This latest Hitcher--the 1986 version featured Rutger Hauer while a 2002 sequel went directly to video--is helmed by Dave Meyers, whose background includes both commercials and award-winning music-videos. Of the three films this is the most blatantly brutal, a take-no-prisoners thriller that leaves few people standing. Ambiguous motives contribute to what mystery there is, as Meyers splashes his gore on the screen abruptly, like a summer storm, and then quickly moves on. At the same time, cinematographer James Hawkinson makes watching vehicles roll over and over almost compensate for the absence of psychological perception. Together, they manage to make a body riddled with shotgun pellets aesthetically interesting. Alan Rankin's sound design adds to the movie's crisp effectiveness. This is not a thinking-man's thriller, but it has the shock appeal of a severed head on a davenport.
Visual style is key to The Hitcher's chilling moments of death and brutality. From the opening sequence during which a rabbit is fatally surprised on a highway (best to remind yourself that the hare is strictly CGI) to the last-woman-standing finale, we can time the thrills in five-minute intervals, and during sequences where no one is being dispatched, there is the requisite amount of fear and tension, another tribute to Meyers' skill.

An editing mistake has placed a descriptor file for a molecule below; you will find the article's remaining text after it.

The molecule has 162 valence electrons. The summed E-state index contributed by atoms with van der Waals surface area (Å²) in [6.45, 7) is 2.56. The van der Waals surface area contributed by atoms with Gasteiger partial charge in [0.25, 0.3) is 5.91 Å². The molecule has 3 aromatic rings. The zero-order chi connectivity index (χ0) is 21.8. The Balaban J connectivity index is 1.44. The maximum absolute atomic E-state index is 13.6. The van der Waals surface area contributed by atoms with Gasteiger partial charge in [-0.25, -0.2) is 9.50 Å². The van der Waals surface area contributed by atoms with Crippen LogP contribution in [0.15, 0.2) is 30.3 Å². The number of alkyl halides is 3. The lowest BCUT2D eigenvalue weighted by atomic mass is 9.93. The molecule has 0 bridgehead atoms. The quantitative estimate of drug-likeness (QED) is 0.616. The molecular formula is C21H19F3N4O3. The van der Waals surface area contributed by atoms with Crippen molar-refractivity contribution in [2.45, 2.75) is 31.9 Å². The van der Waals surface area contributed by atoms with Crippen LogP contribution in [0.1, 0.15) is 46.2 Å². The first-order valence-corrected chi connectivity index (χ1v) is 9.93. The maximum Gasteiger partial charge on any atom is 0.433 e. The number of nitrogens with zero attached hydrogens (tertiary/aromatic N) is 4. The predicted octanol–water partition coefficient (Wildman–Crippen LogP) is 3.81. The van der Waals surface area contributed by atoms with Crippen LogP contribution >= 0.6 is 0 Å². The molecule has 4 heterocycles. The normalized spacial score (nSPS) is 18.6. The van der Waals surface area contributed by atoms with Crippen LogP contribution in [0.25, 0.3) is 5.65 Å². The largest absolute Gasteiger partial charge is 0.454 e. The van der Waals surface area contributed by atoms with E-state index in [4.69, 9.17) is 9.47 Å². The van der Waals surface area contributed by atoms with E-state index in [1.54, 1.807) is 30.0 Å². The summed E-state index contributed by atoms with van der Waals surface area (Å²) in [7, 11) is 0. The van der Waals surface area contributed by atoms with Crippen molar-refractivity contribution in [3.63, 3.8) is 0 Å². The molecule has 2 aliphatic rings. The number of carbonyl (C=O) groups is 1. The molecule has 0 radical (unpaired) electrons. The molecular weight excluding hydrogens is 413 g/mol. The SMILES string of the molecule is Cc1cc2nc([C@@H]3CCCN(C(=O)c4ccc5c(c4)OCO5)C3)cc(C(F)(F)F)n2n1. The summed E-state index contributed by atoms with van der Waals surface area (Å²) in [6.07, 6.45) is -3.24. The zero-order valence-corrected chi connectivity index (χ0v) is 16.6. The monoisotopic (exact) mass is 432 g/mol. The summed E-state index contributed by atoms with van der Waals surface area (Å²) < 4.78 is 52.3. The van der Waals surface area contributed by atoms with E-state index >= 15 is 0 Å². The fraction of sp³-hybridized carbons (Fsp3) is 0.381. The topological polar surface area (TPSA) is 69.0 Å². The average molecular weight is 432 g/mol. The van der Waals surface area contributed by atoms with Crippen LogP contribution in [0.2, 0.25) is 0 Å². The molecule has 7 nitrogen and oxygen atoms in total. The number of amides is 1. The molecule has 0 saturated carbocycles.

The Hitcher burns rubber from its opening shots, in which sleek and sensible Grace Andrews (Sophia Bush) and her grungy but good-hearted boyfriend Jim Halsey (Zachary Knighton) spin off down the interstate to meet her family during school break. Everything is tranquil exposition for about five minutes. But before you can say "John Ryder is the perfect name for a hitchhiker," they almost run over the title character with Jim's Olds, a vehicle fitted with every device known to modern car builders except a muffler.
Will Ryder (Sean Bean) get revenge? Is the Pope Catholic? No matter what the genre of film, a thriller is only as good as its villain, and to this task Bean is a match for the original hitcher, Rutger Hauer. With a vaguely European voice of authority, he relishes every moment of pain he can inflict upon the innocent young couple. And this is a man whose smile is far more sinister than his sneer. Still, The Hitcher quickly reaches a point when we wonder why he finds them worthy of his sadism. That question is never answered.
Those jaded enough or callow enough who love a cinematic battering with no holds barred--and you know who you are--will not be disappointed by this bit of Grand Guignol, which ought to discourage anyone from picking up a hitcher under the age of 80.
Portrait of a struggling, stubborn folksinger in 1961 New York is a Coen Brothers triumph, and one of the year’s best films. More »
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